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Transcript of doorstop: Parliament House, Canberra: 28 March 2008: electoral reform.



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SENATOR THE HON JOHN FAULKNER

Special Minister of State

Transcript

TRANSCRIPTION: PROOF COPY E & OE

DATE: 28 March 2008

TITLE: Electoral Reform, Parliament House, Canberra

TOPIC: Electoral Reform

FAULKNER: Well thanks very much for coming along. Today I wanted to announce that the Rudd Government will be introducing legislation in the next parliamentary sitting to fix loopholes in donation disclosure and public funding. Our plan is to introduce legislation in the next session for passage in the next session.

The government will also kick-start a process for a green paper to reform and modernise our electoral processes. The Prime Minister is asking the states and territories to join the Commonwealth in examining electoral issues. In the short-term, the legislation that I've announced will urgently move on five issues.

The first is to set the campaign donation disclosure threshold level at $1,000, reversing the Howard Government's huge increase in the threshold, which as you know took the disclosure limit from $1,500 to $10,000 indexed.

The second measure is to ban donations from overseas or from non-Australian companies. So this will ensure that donations can only be received from a jurisdiction where the AEC can ensure that our laws are enforced.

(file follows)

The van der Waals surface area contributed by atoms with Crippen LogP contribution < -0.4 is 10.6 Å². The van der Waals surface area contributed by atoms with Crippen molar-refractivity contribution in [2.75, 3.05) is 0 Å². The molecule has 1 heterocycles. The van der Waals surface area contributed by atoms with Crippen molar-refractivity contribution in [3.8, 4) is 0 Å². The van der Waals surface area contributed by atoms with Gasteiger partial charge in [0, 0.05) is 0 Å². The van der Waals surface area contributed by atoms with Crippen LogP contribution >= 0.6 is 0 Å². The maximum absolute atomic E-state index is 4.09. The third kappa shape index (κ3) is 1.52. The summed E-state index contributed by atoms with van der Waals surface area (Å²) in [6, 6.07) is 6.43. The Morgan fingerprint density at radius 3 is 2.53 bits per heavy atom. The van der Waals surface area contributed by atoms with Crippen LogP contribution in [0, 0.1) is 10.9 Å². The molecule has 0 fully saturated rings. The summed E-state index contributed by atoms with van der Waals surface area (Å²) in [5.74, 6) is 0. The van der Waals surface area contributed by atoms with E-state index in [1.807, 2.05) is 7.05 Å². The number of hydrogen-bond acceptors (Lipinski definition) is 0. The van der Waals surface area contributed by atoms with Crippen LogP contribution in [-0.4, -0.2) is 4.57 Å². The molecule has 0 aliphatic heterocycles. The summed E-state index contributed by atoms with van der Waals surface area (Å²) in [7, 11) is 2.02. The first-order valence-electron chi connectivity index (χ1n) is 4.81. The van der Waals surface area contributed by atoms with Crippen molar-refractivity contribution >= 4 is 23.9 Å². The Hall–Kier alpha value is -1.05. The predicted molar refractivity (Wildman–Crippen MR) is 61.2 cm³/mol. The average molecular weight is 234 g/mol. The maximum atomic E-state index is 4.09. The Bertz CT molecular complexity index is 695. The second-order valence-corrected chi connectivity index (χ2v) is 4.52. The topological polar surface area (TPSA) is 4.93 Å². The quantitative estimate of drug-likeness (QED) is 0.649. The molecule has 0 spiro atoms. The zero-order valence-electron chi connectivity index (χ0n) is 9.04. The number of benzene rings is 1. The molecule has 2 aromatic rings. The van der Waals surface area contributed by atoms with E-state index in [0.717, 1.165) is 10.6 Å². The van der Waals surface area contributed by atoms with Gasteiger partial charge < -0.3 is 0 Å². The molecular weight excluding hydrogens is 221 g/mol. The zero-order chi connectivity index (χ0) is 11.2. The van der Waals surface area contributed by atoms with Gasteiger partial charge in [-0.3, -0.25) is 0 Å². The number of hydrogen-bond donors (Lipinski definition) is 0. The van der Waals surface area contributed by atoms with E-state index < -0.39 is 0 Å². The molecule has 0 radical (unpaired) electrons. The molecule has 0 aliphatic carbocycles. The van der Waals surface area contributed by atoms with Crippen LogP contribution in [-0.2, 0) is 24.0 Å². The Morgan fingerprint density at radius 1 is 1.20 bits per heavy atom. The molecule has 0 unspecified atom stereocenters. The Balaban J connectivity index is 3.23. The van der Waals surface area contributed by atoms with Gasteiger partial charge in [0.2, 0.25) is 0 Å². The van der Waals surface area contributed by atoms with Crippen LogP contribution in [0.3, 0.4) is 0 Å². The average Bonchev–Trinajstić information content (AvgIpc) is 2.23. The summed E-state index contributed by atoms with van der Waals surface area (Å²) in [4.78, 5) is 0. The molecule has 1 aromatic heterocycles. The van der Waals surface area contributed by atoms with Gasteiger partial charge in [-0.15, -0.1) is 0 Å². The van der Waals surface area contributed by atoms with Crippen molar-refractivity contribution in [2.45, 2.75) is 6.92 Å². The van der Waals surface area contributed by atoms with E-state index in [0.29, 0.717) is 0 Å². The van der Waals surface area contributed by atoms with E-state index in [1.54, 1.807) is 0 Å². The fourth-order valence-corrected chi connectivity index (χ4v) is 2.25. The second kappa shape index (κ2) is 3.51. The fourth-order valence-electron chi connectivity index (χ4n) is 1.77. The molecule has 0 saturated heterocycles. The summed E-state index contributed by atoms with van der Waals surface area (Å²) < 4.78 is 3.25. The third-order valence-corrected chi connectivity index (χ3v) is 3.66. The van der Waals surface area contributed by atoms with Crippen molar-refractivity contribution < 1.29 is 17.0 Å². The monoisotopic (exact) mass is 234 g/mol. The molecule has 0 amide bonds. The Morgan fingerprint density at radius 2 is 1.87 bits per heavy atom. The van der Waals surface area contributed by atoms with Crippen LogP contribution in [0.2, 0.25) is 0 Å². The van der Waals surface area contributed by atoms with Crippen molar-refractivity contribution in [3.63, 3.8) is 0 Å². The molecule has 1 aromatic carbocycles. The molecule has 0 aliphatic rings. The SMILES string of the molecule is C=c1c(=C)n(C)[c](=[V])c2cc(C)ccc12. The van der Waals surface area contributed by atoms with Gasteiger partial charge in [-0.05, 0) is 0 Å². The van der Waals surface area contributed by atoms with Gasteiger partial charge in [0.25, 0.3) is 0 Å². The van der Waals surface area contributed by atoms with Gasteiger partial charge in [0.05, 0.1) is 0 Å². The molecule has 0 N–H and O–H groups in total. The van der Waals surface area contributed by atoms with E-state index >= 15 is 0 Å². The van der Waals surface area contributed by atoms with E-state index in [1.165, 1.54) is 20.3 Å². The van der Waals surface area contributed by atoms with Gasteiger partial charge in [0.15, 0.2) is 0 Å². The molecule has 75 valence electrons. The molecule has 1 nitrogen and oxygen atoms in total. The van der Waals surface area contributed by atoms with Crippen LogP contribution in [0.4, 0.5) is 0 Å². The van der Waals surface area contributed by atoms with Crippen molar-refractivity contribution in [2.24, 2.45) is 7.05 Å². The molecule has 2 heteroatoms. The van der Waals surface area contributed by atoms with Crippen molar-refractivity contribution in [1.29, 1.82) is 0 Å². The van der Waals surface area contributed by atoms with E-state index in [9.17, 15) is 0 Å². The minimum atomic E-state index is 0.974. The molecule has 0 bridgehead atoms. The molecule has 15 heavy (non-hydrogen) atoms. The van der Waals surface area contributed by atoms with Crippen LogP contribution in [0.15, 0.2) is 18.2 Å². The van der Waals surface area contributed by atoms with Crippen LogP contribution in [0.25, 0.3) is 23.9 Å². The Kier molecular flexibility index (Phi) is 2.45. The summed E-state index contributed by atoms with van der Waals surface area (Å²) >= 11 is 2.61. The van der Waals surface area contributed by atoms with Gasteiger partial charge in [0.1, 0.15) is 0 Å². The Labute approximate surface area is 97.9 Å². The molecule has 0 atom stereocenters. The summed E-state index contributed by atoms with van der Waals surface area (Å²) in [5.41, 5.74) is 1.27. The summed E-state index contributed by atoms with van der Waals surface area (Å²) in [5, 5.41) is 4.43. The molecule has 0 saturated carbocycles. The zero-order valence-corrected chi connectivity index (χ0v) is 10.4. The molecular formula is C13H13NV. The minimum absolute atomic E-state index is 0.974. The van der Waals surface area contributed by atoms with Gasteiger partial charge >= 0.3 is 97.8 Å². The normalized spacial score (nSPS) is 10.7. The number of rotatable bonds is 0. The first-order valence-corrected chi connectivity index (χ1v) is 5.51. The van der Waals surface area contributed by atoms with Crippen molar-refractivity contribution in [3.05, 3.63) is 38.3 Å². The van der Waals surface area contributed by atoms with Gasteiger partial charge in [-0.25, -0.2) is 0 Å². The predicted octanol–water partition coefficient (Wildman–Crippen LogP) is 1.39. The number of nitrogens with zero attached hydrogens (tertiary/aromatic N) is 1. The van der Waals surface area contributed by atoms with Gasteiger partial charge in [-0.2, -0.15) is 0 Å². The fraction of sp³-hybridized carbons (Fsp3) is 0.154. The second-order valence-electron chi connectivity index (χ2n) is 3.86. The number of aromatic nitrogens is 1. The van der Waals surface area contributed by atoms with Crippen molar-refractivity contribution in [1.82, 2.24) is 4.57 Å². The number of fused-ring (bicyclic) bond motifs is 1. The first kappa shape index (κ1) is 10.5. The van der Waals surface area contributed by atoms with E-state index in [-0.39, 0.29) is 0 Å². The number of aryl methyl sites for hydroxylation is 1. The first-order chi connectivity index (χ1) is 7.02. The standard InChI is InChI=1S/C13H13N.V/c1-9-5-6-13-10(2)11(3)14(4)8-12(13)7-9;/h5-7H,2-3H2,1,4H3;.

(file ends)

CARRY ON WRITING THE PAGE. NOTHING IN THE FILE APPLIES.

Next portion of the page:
Thirdly, we are planning to legislate to tie election funding to reported and verified electoral expenditure. In other words, expenditure directly incurred by a candidate or a party in an election. So this will stop any candidate, or any party, making a financial gain from the electoral public funding system.

Fourthly, we are planning to remove the loophole whereby separate divisions of a political party are treated as separate entities. So that enables, of course, would enable large donations from being hidden by paying portions across state or territory branches of the same party.

And finally, we are proposing in this urgent legislation to increase public scrutiny of donations by setting six-monthly disclosure timeframes. These reforms, of course, that I've outlined there are a priority, because I want to ensure that they are in place and so they can be fully effective they must operate by the beginning of the next financial year. That's why legislation will be introduced in the next session for passage during that session.

I also wanted to announce today that the government is going to produce an electoral reform green paper, to be released in two parts. The first looking at disclosure, funding and expenditure issues; that's planned to be released for discussion in July of this year. The second part of the green paper will examine a broader range of options aimed at strengthening a range of other elements of our

electoral laws.

That part of the green paper will be released for discussion in October this year and the plan is, of course, for the green paper to look at issues such as: caps; limitations or bans on donations and